Protesters in Hong Kong gathered in front of the British Consulate and chanted the British national anthem.The protesters handed a consulate petition condemning what they called China's intervention in Hong Kong and violating the system of self-government. Participants in today's protests raised the flags of the United States, Japan and Australia.

Al-Jazeera's Hong Kong correspondent Nasser Abdul-Haq said today's demonstrations were huge, with an estimated one million participants. The demonstrators said today's demonstrations coincided with the celebration of World Democracy Day.

The correspondent pointed out that the demonstrators raised the flags of several countries today believe that they may have an impact and support in meeting their demands for democracy, including the United States, Britain, Australia and Japan.

The international community
Demonstrators told the island's correspondent that they wanted to send a message to the international community and world powers that Hong Kong must remain as democratic as it was under British rule, saying the island had begun to lose its democratic system since China handed over the island from Britain and the central government interfered in Hong Kong's affairs.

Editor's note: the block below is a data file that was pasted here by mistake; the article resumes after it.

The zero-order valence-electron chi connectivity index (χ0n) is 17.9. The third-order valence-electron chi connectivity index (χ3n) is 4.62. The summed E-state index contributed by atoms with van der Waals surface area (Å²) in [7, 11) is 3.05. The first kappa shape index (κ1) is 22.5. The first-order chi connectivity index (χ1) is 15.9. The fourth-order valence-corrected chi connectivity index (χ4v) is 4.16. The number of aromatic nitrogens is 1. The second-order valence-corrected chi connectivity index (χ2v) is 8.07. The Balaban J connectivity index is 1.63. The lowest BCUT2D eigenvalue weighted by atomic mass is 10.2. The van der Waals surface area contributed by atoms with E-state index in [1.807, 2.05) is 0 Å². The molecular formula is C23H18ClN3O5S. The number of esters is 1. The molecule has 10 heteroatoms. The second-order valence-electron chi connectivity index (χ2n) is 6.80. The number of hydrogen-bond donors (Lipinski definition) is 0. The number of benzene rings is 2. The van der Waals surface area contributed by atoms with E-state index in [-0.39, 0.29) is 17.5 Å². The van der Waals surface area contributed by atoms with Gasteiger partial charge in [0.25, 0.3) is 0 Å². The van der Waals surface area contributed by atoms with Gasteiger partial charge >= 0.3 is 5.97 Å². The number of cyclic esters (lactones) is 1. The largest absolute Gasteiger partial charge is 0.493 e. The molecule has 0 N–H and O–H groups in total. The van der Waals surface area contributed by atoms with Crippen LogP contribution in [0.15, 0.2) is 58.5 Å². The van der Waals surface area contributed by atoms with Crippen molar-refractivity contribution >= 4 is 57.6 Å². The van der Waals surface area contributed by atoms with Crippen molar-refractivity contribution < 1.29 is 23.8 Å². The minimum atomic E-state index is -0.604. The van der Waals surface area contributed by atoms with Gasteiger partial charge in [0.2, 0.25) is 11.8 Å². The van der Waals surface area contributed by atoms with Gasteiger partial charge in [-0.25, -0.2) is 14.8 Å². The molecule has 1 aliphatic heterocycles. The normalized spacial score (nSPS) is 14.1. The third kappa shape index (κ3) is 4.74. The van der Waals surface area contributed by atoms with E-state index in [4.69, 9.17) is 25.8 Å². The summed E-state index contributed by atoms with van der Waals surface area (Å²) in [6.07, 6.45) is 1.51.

Protests have been going on in Hong Kong since June after the local government introduced a bill to extradite suspects to China, but protesters' demands have expanded to demand the maintenance of a democratic system against China's central government interventions.
Although the Hong Kong government withdrew the bill, protests continued, while China accused outside powers of fueling unrest on the island.

Demonstrators see the withdrawal of the extradition bill to the Beijing authorities as a bait, and demand the fulfillment of all five of the demands achieved by only one.

The rest of the protesters' demands are reflected in the establishment of a committee to investigate security violations against demonstrators, release all detainees during the demonstrations, stop describing the demonstrations as riots, maintain the island's democratic system, ensure free elections, and prevent interference by the Chinese central government in the election.

The Sino-British Joint Declaration signed in 1984 sets out the future of Hong Kong after it returned to China in 1997 under the "one country, two systems" formula, which guarantees the freedoms not enjoyed by the rest of China.

Beijing says it is committed to the "one country, two systems" arrangement, denies interference and says the city is an internal Chinese issue.